So, as I said, even though I have placed implants for a long time, it’s been a while, and certainly, as much as I’d like to talk, there’s a lot more people out there who know a lot more about it than I do.  So, it gives me great pleasure to introduce Dr. Danny Domingue tonight.  He is a graduate of LSU.  He graduated a number of years ago.  He did a GPR at Brookdale Hospital Medical Center.  He was the chief resident there.

He got all kinds of awards and recognitions.  He’s a fellow of the ICOI.  He’s an associate fellow at the American Academy of Implant Dentistry.  He’s a diplomat from the American Board of Oral Implantology, and as far as I know, he’s the youngest person in the entire country to have that award given to him.  He’s in full time practice in Lafayette, Louisiana, focusing mostly on implant dentistry.  Hopefully, he’ll also talk about his work with Rocky Mountain Dental Institute by the number of courses.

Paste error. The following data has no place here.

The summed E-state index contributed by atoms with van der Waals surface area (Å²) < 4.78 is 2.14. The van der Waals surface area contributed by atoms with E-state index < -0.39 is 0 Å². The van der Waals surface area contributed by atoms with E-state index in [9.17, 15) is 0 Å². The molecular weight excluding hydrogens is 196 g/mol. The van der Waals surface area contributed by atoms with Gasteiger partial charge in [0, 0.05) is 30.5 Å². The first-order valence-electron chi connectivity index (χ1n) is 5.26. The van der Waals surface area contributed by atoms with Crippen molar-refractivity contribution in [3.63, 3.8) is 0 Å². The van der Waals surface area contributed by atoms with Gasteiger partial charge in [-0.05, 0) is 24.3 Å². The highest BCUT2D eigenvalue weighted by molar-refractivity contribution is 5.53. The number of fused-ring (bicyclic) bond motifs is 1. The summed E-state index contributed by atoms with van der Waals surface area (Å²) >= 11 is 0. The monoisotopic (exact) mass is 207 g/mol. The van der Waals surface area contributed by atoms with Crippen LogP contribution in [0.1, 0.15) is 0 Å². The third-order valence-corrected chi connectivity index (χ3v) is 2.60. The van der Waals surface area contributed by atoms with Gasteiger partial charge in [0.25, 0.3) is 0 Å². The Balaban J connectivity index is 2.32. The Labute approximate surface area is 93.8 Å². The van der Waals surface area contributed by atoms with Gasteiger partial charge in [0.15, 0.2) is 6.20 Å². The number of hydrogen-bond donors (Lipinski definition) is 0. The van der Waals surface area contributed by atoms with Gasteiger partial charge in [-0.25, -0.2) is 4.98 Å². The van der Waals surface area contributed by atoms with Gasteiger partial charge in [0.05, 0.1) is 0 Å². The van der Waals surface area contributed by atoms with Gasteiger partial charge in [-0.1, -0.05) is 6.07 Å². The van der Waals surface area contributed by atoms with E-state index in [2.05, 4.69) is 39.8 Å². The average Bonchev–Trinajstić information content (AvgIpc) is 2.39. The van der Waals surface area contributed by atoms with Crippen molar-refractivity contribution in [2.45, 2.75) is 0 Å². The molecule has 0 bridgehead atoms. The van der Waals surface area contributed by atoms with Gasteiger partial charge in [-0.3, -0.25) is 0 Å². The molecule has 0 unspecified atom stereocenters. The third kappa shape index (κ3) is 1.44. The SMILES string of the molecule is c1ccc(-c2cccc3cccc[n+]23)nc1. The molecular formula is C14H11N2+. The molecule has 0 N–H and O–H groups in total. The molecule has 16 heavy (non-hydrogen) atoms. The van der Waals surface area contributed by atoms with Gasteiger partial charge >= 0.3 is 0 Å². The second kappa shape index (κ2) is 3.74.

We have a number of our clients that have signed up for our courses through the webinars that we’ve given, and I’m certainly sure he’ll mention that during his presentation.  So, it gives me great pleasure to turn the mic and the screen over to Danny, and we’re looking forward to tonight’s presentation.


Dr. Domingue:

Thank you, man.  I appreciate it.  So, as you said, there are a lot of complications associated with implant dentistry, and this normally is a three-day seminar on Rocky Mountain Dental Institute.  This is just going to be 30 minutes to an hour webinar.